Flaubert’s Madame Bovary: Details As Craft Element
In Madame Bovary, now viewed as the first masterpiece of modern realist fiction, Flaubert uses detailed descriptions of the landscapes, the scenes, and the psychology of the characters to tell the tragic and ironic story. These precise and vivid descriptions not only construct the building blocks of the story but also create the subtle shifts of emotions in the character and feelings in the reader. On the surface, there appears not that much going on in Madame Bovary; however, the reader is engrossed in the rumbling and bubbling passions underneath that always seem to be about to erupt. In this short essay, two examples are shown on how the action of non-action through details gives the story, in Flaubert’s own words, the “rapidity, clarity, passion of a purely dramatic narration.”
In the last chapter of the Part I of the novel, Emma, the title character, young and dreamy, is stuck in the dreary and passionless married life in the countryside. Often, when her country doctor husband, Charles, was out working, Emma would focus her attention on the green silk cigar case accidentally left from the vicomte, whom Emma had waltzed with on her recent trip to a high society ball in Paris. “She would look at it, open it, and even sniff the fragrance of its lining, a mingling of verbena and tobacco.” (49) Emma suspects it a gift from the vicomte’s mistress, as it “had been embroidered on some rosewood frame, a dainty little implement kept hidden from all over eyes, the occupation of many hours, and over it had hung the soft curls of the pensive worker.” (49) The details of a tiny but significant object signifies Emma’s longing for romantic love and desire for luxury. In her observation, “A breath of love had passed among the stiches of the canvas; each stroke of the needle had fastened into it a hope or a memory, and all those interlaced threads of silk were merely an extension of the same silent passion.” (49) The cigar case is a trigger to her desperate dreaming of a larger life in exciting metropolis; and in result, her behavior shifts: she subscribes women and fashion magazines, delights in “countless niceties” in home deco and clothing, and replaces her servant and turns the new one into her own lady’s maid. In her heart and soul, she now waits for something to happen on the far-off horizon. Ironically, the reader finds out that it is in this same delicate cigar case that later Emma hides the letters from her lovers.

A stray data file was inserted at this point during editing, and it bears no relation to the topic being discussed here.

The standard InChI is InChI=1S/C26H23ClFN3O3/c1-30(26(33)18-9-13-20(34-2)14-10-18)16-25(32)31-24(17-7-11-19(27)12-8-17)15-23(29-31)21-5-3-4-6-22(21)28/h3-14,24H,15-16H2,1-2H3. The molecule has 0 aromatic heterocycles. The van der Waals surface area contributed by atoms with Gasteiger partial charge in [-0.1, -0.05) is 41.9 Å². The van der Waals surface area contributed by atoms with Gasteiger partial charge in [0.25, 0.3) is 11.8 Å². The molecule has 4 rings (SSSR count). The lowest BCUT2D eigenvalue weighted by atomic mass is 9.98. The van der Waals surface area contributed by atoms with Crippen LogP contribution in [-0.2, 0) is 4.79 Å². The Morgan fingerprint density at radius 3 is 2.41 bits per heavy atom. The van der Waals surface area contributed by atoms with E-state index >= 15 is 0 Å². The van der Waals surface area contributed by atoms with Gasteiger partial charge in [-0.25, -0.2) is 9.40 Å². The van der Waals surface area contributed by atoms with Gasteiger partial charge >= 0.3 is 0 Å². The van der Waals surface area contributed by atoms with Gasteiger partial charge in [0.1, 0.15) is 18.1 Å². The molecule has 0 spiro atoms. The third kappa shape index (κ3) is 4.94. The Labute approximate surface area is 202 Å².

In the first chapter of Part III of the story, Emma reunited with her first platonic lover, Leon. During the prolonged and frantic ride through the city, the action of Emma’s eventual succumb to her second adulterous affair is conveyed through a haunting image:
“Once, at midday, out in the countryside, when the sun was beating down most fiercely against the old silver-plated lamps, a bare hand passed under the little blinds of yellow canvas and threw out some torn scrapes of paper, which scattered in the wind and alighted, at a distance, like white butterflies, on a field of red clover all in bloom.” (218)
The zoomed-in description of the Emma’s bare hand throwing out the torn-up rejection letter she had written earlier to Leon moves the plot forward with such an emotionally punched force and rapidity that the reader is drawn into the presence of the material and the scene. When Emma steps down from the carriage and walked away, “her veils lowered, without turning her head,” the reader is not only convinced by the character’s initiation of action but also devastated by its course and possible outcome.
Flaubert’s conviction of employing small yet momentous details throughout the novel paints vivid pictures of the scenes and draws insightful maps of characters’ psyche. These carefully-chosen descriptions tell the reader about the character’s hopes, dreams, and fears. As in the above examples, it is the incisive specificity of the details that leave the reader captivated in the imagined reality Flaubert so painstakingly creates.
Flaubert, Gustave. Madame Bovary. Ed. Viking Penguin, translated by Lydia Davis. New York: Penguin Books, 2010.